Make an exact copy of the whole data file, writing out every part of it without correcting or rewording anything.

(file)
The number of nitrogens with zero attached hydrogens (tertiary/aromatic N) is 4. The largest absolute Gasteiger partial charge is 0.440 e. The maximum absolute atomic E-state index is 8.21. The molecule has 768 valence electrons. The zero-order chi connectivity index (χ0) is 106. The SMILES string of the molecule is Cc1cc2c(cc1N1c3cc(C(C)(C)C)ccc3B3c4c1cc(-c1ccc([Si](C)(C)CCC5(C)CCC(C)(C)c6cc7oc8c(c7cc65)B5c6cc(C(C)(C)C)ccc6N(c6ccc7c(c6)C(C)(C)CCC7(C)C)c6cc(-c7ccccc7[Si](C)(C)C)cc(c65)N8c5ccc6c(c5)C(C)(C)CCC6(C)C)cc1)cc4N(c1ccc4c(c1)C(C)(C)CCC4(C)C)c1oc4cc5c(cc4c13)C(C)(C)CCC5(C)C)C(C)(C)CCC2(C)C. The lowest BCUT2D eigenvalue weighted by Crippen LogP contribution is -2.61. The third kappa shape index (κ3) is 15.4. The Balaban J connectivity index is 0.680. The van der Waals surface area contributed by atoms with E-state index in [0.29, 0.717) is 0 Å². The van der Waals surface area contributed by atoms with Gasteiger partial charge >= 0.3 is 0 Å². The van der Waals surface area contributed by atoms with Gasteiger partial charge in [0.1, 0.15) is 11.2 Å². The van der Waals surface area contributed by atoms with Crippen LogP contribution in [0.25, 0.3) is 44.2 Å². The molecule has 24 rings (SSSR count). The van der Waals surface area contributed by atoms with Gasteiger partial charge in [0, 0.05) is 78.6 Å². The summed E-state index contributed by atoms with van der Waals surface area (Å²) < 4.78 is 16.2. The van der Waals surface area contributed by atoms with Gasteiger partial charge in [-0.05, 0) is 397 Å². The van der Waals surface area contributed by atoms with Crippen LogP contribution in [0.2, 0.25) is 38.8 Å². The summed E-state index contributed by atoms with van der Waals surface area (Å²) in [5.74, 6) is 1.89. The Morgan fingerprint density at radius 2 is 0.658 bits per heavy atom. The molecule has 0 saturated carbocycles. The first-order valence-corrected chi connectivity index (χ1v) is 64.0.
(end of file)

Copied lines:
The number of nitrogens with zero attached hydrogens (tertiary/aromatic N) is 4. The largest absolute Gasteiger partial charge is 0.440 e. The maximum absolute atomic E-state index is 8.21. The molecule has 768 valence electrons. The zero-order chi connectivity index (χ0) is 106. The SMILES string of the molecule is Cc1cc2c(cc1N1c3cc(C(C)(C)C)ccc3B3c4c1cc(-c1ccc([Si](C)(C)CCC5(C)CCC(C)(C)c6cc7oc8c(c7cc65)B5c6cc(C(C)(C)C)ccc6N(c6ccc7c(c6)C(C)(C)CCC7(C)C)c6cc(-c7ccccc7[Si](C)(C)C)cc(c65)N8c5ccc6c(c5)C(C)(C)CCC6(C)C)cc1)cc4N(c1ccc4c(c1)C(C)(C)CCC4(C)C)c1oc4cc5c(cc4c13)C(C)(C)CCC5(C)C)C(C)(C)CCC2(C)C. The lowest BCUT2D eigenvalue weighted by Crippen LogP contribution is -2.61. The third kappa shape index (κ3) is 15.4. The Balaban J connectivity index is 0.680. The van der Waals surface area contributed by atoms with E-state index in [0.29, 0.717) is 0 Å². The van der Waals surface area contributed by atoms with Gasteiger partial charge >= 0.3 is 0 Å². The van der Waals surface area contributed by atoms with Gasteiger partial charge in [0.1, 0.15) is 11.2 Å². The van der Waals surface area contributed by atoms with Crippen LogP contribution in [0.25, 0.3) is 44.2 Å². The molecule has 24 rings (SSSR count). The van der Waals surface area contributed by atoms with Gasteiger partial charge in [0, 0.05) is 78.6 Å². The summed E-state index contributed by atoms with van der Waals surface area (Å²) < 4.78 is 16.2. The van der Waals surface area contributed by atoms with Gasteiger partial charge in [-0.05, 0) is 397 Å². The van der Waals surface area contributed by atoms with Crippen LogP contribution in [0.2, 0.25) is 38.8 Å². The summed E-state index contributed by atoms with van der Waals surface area (Å²) in [5.74, 6) is 1.89. The Morgan fingerprint density at radius 2 is 0.658 bits per heavy atom. The molecule has 0 saturated carbocycles. The first-order valence-corrected chi connectivity index (χ1v) is 64.0.